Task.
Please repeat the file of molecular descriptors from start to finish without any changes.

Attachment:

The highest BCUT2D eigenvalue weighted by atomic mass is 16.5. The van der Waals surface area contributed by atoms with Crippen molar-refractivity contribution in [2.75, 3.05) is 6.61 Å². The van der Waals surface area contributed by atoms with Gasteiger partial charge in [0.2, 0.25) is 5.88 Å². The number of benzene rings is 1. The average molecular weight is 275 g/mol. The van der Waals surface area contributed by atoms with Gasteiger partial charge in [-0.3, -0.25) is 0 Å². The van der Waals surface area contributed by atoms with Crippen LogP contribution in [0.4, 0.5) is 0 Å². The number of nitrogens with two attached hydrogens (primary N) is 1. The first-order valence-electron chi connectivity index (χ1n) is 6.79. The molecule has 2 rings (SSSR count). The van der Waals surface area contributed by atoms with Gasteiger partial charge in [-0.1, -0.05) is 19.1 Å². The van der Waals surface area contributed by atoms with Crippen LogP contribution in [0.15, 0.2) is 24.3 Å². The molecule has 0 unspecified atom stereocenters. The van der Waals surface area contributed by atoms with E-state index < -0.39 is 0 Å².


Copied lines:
The highest BCUT2D eigenvalue weighted by atomic mass is 16.5. The van der Waals surface area contributed by atoms with Crippen molar-refractivity contribution in [2.75, 3.05) is 6.61 Å². The van der Waals surface area contributed by atoms with Gasteiger partial charge in [0.2, 0.25) is 5.88 Å². The number of benzene rings is 1. The average molecular weight is 275 g/mol. The van der Waals surface area contributed by atoms with Gasteiger partial charge in [-0.3, -0.25) is 0 Å². The van der Waals surface area contributed by atoms with Crippen LogP contribution in [0.4, 0.5) is 0 Å². The number of nitrogens with two attached hydrogens (primary N) is 1. The first-order valence-electron chi connectivity index (χ1n) is 6.79. The molecule has 2 rings (SSSR count). The van der Waals surface area contributed by atoms with Gasteiger partial charge in [-0.1, -0.05) is 19.1 Å². The van der Waals surface area contributed by atoms with Crippen LogP contribution in [0.15, 0.2) is 24.3 Å². The molecule has 0 unspecified atom stereocenters. The van der Waals surface area contributed by atoms with E-state index < -0.39 is 0 Å².